Making every girl and woman count: How Equal Measures 2030’s Gender Index can support EU external action | Plan International Skip to main content

Making every girl and woman count: How Equal Measures 2030’s Gender Index can support EU external action

29 November 2019

On 28th of November 2019 Plan International EU Office organised, with the support of the Finnish Presidency, a lunch event in Brussels together with Equal Measures 2030, an independent civil society and private sector-led partnership that connects data and evidence with advocacy and action, helping to fuel progress towards gender equality. Equal Measures 2030 presented its newly developed SDG Gender Index. The index gives a clear picture of where different regions of the world stand on gender equality and enabled the discussion on how the EU can strengthen its support to girls’ and women’s rights and unlock their potential. The different partners and stakeholders were able to discuss how the EU measures the effectiveness and the achievements of its Gender Action Plan (GAP) and how the index could possibly be of added value for the EU to live up to its commitment to the Agenda 2030 for Sustainable Development.

This discussion takes place whilst the new College of European Commissioners is about to take office. Many tasks related to gender equality are on the EU’s agenda, such as the review of the implementation of the second EU Gender Action Plan (GAP II) and the negotiations regarding the next long-term EU budget (Multi-annual Financial Framework). Against this background, we call on the EU for tools that can strengthen its external action to support girls and women to better deliver on gender equality.

Alison Holder explaining the audience where the SDG Gender Index is about.

Equal Measures 2030 provides advocates and decision-makers with easy-to-use data and evidence to support the implementation of the Sustainable Development Goals (SDGs), focussing on gender equality. Their SDG Gender Index is a comprehensive tool to measure the state of gender equality, examining 14 of the 17 SDGs and covering 129 countries in five regions of the world. Data is collected on 51 issues ranging from education and skills, voice and participation, climate change and decent work. Moreover, the index also has disaggregated age data which makes it possible to differentiate between girls in different life stages. In fact, there is a great need for more data on girls below the age of 15 in order to make the picture more inclusive.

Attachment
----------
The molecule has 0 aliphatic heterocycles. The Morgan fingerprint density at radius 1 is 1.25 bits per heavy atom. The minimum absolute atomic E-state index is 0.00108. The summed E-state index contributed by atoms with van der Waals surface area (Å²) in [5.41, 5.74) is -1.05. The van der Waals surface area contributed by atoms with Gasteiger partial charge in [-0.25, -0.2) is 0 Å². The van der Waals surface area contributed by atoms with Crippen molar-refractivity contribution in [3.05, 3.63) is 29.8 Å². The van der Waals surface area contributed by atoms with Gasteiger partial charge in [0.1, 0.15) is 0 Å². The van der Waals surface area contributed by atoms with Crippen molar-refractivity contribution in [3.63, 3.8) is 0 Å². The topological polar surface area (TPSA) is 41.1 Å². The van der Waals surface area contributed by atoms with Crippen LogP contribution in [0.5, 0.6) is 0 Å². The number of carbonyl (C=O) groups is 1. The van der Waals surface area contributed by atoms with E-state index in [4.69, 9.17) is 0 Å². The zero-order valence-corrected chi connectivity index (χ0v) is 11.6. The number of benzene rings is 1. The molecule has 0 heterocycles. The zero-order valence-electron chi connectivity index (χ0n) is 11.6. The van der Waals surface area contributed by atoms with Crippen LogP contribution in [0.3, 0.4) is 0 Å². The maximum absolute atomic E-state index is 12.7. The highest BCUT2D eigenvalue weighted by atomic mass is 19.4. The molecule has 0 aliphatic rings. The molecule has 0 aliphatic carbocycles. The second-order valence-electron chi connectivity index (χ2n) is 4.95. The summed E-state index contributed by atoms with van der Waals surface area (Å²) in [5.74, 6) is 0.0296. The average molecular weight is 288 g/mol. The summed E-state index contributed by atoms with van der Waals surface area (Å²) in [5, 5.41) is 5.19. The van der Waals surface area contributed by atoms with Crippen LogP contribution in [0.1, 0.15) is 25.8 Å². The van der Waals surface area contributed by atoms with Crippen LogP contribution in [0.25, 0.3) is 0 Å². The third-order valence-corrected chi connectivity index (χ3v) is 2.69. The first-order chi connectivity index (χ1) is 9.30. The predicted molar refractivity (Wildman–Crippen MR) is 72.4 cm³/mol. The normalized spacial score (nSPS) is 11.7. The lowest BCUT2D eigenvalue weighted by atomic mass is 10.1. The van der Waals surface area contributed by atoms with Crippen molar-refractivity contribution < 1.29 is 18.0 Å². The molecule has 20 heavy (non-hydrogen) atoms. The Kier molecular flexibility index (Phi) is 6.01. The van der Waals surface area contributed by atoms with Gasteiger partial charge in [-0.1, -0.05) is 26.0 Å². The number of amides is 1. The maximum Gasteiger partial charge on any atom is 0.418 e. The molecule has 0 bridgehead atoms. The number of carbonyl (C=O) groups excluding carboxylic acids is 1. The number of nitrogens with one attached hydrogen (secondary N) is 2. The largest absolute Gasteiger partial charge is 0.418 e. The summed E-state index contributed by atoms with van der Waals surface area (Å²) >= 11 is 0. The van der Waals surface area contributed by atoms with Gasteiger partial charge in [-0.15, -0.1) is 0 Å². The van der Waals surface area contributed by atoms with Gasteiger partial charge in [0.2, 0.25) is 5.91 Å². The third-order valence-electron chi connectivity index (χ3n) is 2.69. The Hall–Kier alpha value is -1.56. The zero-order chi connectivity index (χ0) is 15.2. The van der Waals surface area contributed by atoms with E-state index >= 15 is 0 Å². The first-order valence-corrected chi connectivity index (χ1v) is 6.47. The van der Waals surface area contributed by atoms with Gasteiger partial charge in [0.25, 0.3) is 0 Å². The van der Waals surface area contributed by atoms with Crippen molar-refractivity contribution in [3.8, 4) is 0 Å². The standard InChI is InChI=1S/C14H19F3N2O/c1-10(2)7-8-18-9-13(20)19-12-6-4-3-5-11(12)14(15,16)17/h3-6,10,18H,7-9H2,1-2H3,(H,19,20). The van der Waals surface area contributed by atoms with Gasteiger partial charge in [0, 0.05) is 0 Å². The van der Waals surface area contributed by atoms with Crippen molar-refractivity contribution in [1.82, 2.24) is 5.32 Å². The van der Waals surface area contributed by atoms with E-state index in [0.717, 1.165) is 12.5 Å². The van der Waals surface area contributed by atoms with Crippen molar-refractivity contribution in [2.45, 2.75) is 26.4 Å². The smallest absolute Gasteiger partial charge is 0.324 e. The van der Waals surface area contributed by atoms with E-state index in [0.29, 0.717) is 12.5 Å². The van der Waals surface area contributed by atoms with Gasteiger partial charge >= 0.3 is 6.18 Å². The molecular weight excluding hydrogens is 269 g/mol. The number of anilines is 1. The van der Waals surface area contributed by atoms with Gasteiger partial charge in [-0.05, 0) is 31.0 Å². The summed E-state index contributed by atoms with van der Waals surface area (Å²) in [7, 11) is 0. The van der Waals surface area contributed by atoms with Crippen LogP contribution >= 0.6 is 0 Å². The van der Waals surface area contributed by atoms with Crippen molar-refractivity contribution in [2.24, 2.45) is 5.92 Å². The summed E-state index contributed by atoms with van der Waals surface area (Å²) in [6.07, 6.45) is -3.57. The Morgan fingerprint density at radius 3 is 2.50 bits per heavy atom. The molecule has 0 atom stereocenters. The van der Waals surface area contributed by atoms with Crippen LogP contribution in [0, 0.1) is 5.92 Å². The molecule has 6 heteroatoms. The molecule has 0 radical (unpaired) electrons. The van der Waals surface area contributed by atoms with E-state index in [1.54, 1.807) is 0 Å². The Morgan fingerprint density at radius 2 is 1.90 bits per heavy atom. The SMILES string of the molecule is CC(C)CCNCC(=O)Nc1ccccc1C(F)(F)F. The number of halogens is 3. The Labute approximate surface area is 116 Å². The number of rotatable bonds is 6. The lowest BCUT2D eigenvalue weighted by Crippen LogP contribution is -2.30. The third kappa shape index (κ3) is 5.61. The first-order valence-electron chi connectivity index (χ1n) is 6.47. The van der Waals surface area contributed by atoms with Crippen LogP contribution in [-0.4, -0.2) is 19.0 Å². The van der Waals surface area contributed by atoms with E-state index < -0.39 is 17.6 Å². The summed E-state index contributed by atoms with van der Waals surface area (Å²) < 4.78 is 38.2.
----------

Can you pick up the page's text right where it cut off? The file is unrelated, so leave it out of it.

Capturing what the EU is doing for girls and women

During the event we discussed what the EU could draw from Equal Measures 2030’s SDG Gender Index. “The current GAP was a tremendous leap forward, it changed the way how we worked and our approach towards gender equality changed”, stated Francisco Garcia, Head of Sector for Gender and Non-Discrimination in European Commission Directorate-General for International Cooperation and Development (DG DEVCO). Additionally, he emphasised the gender index is a useful tool to hold the EU accountable with regards to its external action and objective to advance gender equality. Alison Holder, Director of Equal Measures 2030, would like to see that the data available through the index to be used more frequently and effectively. They have introduced the Gender Advocates Data Hub; the go-to resource for data, visualizations and impact stories showcasing data-driven advocacy on gender equality issues across the SDGs. Policy-makers and advocates for gender equality all over the world can dip into these resources to support their work.

Including the most marginalised women and girls

Serap Altinisik, Head of Office of Plan International EU Office pointed out that currently, we are not in the position to tell a complete story because the GAP indicators are very much quantitative. This is why Plan International believes that we have to understand the quality of our actions and understand if these actions have a transformative impact on women and girls. “We have to understand the needs of women and girls. For that we need to adapt and that’s where the life cycle approach comes into play so that we are able to address the needs in the different stages of a woman’s life. For this reason, data has to be disaggregated according to gender, age, disability and ethnicity among other things”, explains Serap.

“We have to understand the needs of women and girls. For that we need to adapt and that’s where the life cycle approach comes into play so that we are able to address the needs in the different stages of a woman’s life.”

This index is an opportunity to fill the gaps on how to measure progress for women and girls. By using disaggregated data, it provides in particular relevant information for policy-makers, a more inclusive and accurate picture of the current state of gender equality worldwide today. These insights will allow policy-makers to design policy to respond to exactly what girls and women need to unlock their full potential.